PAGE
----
We've picked, crushed, smushed, and fermented our çylek grapes. Yesterday we filtered and drained the wine from our 500 liter and 50 liter barrel of mush to begin the racking process. We moved the wine to a 200 liter barrel inside to rest for a few days and then we filter the wine into another barrel to rest again. The mush will rest for raki to brewed in few weeks. We repeat this process every few days to remove the muck and sediment from the wine for the first seven to ten days. Once the wine stabilizes we will move the wine into our oak barrels to age. Tasting the wine at nearly every stage from sugary sweet grape juice, bubbly sweet grape juice, smooth grape juice with less sugar, and on day 14 it taste more like wine and less like juice. Young wine is always a great introduction for people that are new to wine. It's got a lot of the great flavor without the punch of a mature wine. This round will yield about 60 bottles of wine. But we aren't done with our season. We will be harvesting the rest of our ripened grapes this week to start the process over again. If you are nearby come by and we'll let you stomp some of the next round. The grapes is not the only thing that is ripe. We've picked several pomegranates and squeezed out amazingly sweet juice from our garden and even several from the orchard. And our quince tree is full and ready for picking. We will be peeling, slicing and preserving the quince in the form of jam. The garden is still producing beans, peppers, eggplants, brussel sprouts, watermelons, and pumpkins. Our garlic, onions, cabbage, and leeks are growing fast. The remaining producing trees are the olives, walnuts, jujubes, persimmons, orange and lemons. I fly our small drone a few times a month to capture the changes. I put together a few shots over the last six months. We live in a beautiful bowl where our sneezes and laughter echo around. The mount behind the house has some magical views. Today marks four years here in Albania. One of the many questions I hear often, is why Albania...my dear people, why not! Our beloved property has evolved in many ways over the last four years. One project underway includes the destruction of an old stone shed built by my husband and his father in the 90s. We did consider keeping a few walls but the condition is just too far gone. We are planning a steel-framed building in it's place to store our wine and raki equipment, and additional cold storage for the pomegranates. And one day accomodations and tasting room. Just need to sell a few more books. Happy Fall!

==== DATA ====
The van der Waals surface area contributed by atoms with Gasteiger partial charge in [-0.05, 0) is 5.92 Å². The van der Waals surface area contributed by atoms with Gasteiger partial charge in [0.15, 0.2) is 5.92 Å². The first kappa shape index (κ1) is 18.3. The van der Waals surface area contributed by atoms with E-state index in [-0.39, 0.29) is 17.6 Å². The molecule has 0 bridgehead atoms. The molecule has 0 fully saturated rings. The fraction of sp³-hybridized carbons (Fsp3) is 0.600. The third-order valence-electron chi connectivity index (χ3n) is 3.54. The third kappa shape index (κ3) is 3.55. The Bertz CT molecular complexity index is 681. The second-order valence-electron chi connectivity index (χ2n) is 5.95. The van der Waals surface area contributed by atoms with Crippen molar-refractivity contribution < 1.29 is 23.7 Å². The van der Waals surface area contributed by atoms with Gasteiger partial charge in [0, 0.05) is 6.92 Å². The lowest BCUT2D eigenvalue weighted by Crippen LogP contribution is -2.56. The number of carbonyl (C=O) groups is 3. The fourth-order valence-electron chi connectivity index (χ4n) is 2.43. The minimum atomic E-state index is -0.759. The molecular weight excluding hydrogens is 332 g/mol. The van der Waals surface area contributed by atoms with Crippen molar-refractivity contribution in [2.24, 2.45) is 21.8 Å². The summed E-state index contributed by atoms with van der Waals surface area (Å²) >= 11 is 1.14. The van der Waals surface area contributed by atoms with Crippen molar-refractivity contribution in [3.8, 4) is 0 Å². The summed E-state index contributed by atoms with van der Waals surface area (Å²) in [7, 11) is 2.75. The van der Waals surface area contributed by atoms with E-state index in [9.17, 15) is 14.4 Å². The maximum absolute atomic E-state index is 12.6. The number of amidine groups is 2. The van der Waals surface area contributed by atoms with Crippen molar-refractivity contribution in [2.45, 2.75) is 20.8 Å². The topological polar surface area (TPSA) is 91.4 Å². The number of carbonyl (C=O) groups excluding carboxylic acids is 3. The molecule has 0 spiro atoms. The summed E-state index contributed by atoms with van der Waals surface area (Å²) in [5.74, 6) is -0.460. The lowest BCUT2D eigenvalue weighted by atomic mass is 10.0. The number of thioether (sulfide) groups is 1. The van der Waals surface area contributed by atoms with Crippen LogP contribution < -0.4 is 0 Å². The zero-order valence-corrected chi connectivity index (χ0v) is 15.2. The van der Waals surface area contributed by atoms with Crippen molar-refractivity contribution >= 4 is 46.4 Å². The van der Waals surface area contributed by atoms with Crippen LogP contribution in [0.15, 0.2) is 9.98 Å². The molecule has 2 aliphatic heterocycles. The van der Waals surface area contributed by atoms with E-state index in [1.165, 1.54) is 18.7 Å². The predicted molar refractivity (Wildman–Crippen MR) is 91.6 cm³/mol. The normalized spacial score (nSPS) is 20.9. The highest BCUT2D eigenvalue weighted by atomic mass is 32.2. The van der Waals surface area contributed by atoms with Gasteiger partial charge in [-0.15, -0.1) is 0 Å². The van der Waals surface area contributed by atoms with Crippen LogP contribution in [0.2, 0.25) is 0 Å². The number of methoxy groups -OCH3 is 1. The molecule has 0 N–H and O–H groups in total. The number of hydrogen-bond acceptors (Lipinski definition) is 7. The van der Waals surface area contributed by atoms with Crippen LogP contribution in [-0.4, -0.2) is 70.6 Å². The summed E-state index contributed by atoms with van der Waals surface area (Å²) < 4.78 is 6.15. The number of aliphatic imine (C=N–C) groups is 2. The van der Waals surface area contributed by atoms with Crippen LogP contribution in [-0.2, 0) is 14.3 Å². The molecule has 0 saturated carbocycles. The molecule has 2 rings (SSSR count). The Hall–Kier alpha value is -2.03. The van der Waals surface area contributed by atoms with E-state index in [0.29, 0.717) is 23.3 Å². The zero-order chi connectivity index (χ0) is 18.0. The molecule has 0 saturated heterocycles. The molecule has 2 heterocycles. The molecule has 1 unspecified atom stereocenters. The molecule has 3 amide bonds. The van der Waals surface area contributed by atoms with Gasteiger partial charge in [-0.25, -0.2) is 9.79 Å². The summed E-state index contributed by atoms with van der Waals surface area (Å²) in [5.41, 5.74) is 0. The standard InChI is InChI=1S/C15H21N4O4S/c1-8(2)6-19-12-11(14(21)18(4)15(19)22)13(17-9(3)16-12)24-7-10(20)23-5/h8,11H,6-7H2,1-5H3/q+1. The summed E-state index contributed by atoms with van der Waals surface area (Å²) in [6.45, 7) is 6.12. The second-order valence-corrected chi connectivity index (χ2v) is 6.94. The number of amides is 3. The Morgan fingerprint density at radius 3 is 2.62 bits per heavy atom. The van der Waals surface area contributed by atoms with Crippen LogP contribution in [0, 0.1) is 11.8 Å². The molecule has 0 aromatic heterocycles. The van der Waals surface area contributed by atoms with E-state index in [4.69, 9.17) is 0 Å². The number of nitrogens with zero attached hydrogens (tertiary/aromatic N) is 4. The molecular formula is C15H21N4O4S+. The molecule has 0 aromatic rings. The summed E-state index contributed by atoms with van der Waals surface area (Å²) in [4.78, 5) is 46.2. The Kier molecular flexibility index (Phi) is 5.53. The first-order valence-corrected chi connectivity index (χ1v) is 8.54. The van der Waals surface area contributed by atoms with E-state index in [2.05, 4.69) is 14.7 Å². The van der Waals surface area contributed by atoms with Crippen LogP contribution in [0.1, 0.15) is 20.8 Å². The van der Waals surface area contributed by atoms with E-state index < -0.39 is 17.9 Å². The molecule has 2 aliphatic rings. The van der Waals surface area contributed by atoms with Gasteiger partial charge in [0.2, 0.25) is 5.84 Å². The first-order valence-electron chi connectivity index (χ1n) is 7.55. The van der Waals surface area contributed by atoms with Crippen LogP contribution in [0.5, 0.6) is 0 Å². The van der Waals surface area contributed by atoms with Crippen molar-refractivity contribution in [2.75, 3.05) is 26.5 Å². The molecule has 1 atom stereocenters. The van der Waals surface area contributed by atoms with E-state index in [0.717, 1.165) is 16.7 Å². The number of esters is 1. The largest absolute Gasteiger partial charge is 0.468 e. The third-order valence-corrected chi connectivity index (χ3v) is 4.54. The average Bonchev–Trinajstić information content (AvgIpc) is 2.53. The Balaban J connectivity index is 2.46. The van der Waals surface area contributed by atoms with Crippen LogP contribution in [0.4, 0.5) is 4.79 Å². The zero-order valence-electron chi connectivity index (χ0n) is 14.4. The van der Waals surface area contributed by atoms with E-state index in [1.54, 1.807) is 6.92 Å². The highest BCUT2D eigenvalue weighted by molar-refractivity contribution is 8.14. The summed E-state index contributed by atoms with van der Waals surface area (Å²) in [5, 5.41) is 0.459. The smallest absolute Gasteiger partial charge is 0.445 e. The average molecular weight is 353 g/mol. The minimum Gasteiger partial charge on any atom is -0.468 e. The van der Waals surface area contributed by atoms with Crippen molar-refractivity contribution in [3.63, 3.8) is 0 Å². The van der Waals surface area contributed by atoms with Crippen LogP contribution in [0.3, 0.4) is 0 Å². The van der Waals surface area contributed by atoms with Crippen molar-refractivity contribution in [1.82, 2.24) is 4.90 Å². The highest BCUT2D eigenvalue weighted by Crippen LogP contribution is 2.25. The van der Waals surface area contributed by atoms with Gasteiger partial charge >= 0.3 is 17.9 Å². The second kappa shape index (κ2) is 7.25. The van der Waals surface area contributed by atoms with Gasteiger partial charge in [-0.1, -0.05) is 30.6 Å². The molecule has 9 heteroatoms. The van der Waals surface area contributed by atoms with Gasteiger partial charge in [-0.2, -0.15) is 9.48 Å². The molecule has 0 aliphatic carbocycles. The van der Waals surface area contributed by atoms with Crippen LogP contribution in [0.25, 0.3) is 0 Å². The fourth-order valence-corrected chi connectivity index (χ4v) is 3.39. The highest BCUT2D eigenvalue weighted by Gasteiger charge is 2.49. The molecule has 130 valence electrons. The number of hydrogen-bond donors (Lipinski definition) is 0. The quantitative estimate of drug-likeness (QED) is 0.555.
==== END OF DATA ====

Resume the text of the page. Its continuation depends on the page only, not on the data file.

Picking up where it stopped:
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    Files + File Name Last updated Views Favorites Contributors File About the Author Kim Malaj.pdf 32.19 KB Oct 8, 2020 0 Kim Malaj Item File Castle of Teskom Cover.jpg 1.96 MB Jun 1, 2022 0 Kim Malaj Item File Castle_Of_Teskom_RETAIL_SAMPLE.mp3 11.28 MB Mar 25, 2022 0 Kim Malaj Item File Recover of Yield Cover.jpg 1.1 MB Jun 1, 2022 0 Kim Malaj Item

  • @homesteadalbania

    About Kim Malaj Author/Wine Taster/Blogger When I moved to my husband's tenth generation land and homestead in Albania, I had a vague idea of what I was getting into but the journey has been more enlightening and life changing in the most unexpected ways. From a corporate jet set life to working and running a small vineyard and homestead outside of the US in the mountain valley town Bajze, Albania. I have found peace, home and life outside of a 9-5. We enjoy every aspect of living outside of the US and want to share our a simple life of culture and wine. I first started writing our journey in a notebook stored in the bedside table to capture the activities of our homestead because each day is an adventure. After a short trip back to the US to visit family and friends, I found that trying to catch them up on the day to day life living abroad in beautiful Albania was nearly impossible. Homestead Albania has become an outlet for us to document our epic journey and allows others to tag along. ​ Author of Who Is Maggie, the Ember in Time Series and The Old Untold. ​